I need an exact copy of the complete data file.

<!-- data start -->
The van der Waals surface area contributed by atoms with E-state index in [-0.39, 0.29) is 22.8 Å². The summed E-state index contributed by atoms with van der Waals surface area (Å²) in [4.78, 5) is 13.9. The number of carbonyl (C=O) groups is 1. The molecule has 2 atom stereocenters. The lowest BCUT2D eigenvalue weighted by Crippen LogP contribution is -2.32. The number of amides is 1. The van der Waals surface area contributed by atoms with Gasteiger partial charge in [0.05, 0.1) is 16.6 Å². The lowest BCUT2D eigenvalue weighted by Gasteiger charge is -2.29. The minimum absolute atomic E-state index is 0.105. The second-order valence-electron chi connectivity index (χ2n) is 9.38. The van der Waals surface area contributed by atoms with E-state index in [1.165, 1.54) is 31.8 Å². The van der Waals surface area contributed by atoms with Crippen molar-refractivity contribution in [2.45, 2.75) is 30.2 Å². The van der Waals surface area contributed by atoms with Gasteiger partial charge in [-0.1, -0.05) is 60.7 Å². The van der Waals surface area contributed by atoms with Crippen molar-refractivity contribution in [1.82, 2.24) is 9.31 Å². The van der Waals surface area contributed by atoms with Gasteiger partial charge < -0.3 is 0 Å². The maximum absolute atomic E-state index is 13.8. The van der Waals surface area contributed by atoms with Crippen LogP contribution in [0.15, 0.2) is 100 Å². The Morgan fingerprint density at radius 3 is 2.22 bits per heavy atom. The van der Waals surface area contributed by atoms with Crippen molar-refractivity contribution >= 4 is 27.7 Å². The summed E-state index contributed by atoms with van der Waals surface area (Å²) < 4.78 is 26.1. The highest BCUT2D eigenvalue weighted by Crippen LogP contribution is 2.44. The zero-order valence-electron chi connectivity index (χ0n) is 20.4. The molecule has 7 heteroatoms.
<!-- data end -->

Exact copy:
The van der Waals surface area contributed by atoms with E-state index in [-0.39, 0.29) is 22.8 Å². The summed E-state index contributed by atoms with van der Waals surface area (Å²) in [4.78, 5) is 13.9. The number of carbonyl (C=O) groups is 1. The molecule has 2 atom stereocenters. The lowest BCUT2D eigenvalue weighted by Crippen LogP contribution is -2.32. The number of amides is 1. The van der Waals surface area contributed by atoms with Gasteiger partial charge in [0.05, 0.1) is 16.6 Å². The lowest BCUT2D eigenvalue weighted by Gasteiger charge is -2.29. The minimum absolute atomic E-state index is 0.105. The second-order valence-electron chi connectivity index (χ2n) is 9.38. The van der Waals surface area contributed by atoms with E-state index in [1.165, 1.54) is 31.8 Å². The van der Waals surface area contributed by atoms with Crippen molar-refractivity contribution in [2.45, 2.75) is 30.2 Å². The van der Waals surface area contributed by atoms with Gasteiger partial charge in [-0.1, -0.05) is 60.7 Å². The van der Waals surface area contributed by atoms with Crippen molar-refractivity contribution in [1.82, 2.24) is 9.31 Å². The van der Waals surface area contributed by atoms with Gasteiger partial charge < -0.3 is 0 Å². The maximum absolute atomic E-state index is 13.8. The van der Waals surface area contributed by atoms with Crippen LogP contribution in [0.15, 0.2) is 100 Å². The Morgan fingerprint density at radius 3 is 2.22 bits per heavy atom. The van der Waals surface area contributed by atoms with Crippen molar-refractivity contribution >= 4 is 27.7 Å². The summed E-state index contributed by atoms with van der Waals surface area (Å²) < 4.78 is 26.1. The highest BCUT2D eigenvalue weighted by Crippen LogP contribution is 2.44. The zero-order valence-electron chi connectivity index (χ0n) is 20.4. The molecule has 7 heteroatoms.